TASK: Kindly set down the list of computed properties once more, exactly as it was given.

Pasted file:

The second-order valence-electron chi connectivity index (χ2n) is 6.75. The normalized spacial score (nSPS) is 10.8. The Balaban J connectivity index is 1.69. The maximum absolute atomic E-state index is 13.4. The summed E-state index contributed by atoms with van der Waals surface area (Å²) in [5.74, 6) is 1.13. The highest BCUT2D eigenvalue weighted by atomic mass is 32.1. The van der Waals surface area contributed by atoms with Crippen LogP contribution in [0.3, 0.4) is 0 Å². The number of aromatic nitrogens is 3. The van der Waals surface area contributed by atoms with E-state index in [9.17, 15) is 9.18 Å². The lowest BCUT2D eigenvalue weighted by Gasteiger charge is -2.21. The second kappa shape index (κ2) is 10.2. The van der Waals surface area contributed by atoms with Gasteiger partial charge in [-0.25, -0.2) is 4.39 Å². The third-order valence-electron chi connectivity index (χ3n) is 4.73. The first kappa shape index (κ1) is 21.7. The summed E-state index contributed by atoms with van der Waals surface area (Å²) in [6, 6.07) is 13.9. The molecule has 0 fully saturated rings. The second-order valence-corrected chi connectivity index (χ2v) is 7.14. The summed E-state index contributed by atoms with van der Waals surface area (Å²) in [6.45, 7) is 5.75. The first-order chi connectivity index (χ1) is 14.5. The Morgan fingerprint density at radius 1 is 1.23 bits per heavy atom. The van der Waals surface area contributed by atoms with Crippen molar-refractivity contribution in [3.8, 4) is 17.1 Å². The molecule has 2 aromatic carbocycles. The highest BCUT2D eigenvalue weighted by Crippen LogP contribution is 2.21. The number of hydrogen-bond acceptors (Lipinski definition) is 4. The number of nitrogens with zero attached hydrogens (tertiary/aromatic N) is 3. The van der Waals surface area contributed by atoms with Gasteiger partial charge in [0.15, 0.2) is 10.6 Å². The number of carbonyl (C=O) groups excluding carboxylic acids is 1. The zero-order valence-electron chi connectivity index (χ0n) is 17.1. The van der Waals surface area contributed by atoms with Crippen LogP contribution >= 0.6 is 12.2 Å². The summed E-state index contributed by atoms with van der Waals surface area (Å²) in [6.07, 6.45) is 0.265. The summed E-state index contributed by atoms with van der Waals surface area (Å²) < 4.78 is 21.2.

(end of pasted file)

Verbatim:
The second-order valence-electron chi connectivity index (χ2n) is 6.75. The normalized spacial score (nSPS) is 10.8. The Balaban J connectivity index is 1.69. The maximum absolute atomic E-state index is 13.4. The summed E-state index contributed by atoms with van der Waals surface area (Å²) in [5.74, 6) is 1.13. The highest BCUT2D eigenvalue weighted by atomic mass is 32.1. The van der Waals surface area contributed by atoms with Crippen LogP contribution in [0.3, 0.4) is 0 Å². The number of aromatic nitrogens is 3. The van der Waals surface area contributed by atoms with E-state index in [9.17, 15) is 9.18 Å². The lowest BCUT2D eigenvalue weighted by Gasteiger charge is -2.21. The second kappa shape index (κ2) is 10.2. The van der Waals surface area contributed by atoms with Gasteiger partial charge in [-0.25, -0.2) is 4.39 Å². The third-order valence-electron chi connectivity index (χ3n) is 4.73. The first kappa shape index (κ1) is 21.7. The summed E-state index contributed by atoms with van der Waals surface area (Å²) in [6, 6.07) is 13.9. The molecule has 0 fully saturated rings. The second-order valence-corrected chi connectivity index (χ2v) is 7.14. The summed E-state index contributed by atoms with van der Waals surface area (Å²) in [6.45, 7) is 5.75. The first-order chi connectivity index (χ1) is 14.5. The Morgan fingerprint density at radius 1 is 1.23 bits per heavy atom. The van der Waals surface area contributed by atoms with Crippen molar-refractivity contribution in [3.8, 4) is 17.1 Å². The molecule has 2 aromatic carbocycles. The highest BCUT2D eigenvalue weighted by Crippen LogP contribution is 2.21. The number of hydrogen-bond acceptors (Lipinski definition) is 4. The number of nitrogens with zero attached hydrogens (tertiary/aromatic N) is 3. The van der Waals surface area contributed by atoms with Gasteiger partial charge in [0.15, 0.2) is 10.6 Å². The number of carbonyl (C=O) groups excluding carboxylic acids is 1. The zero-order valence-electron chi connectivity index (χ0n) is 17.1. The van der Waals surface area contributed by atoms with Crippen LogP contribution >= 0.6 is 12.2 Å². The summed E-state index contributed by atoms with van der Waals surface area (Å²) in [6.07, 6.45) is 0.265. The summed E-state index contributed by atoms with van der Waals surface area (Å²) < 4.78 is 21.2.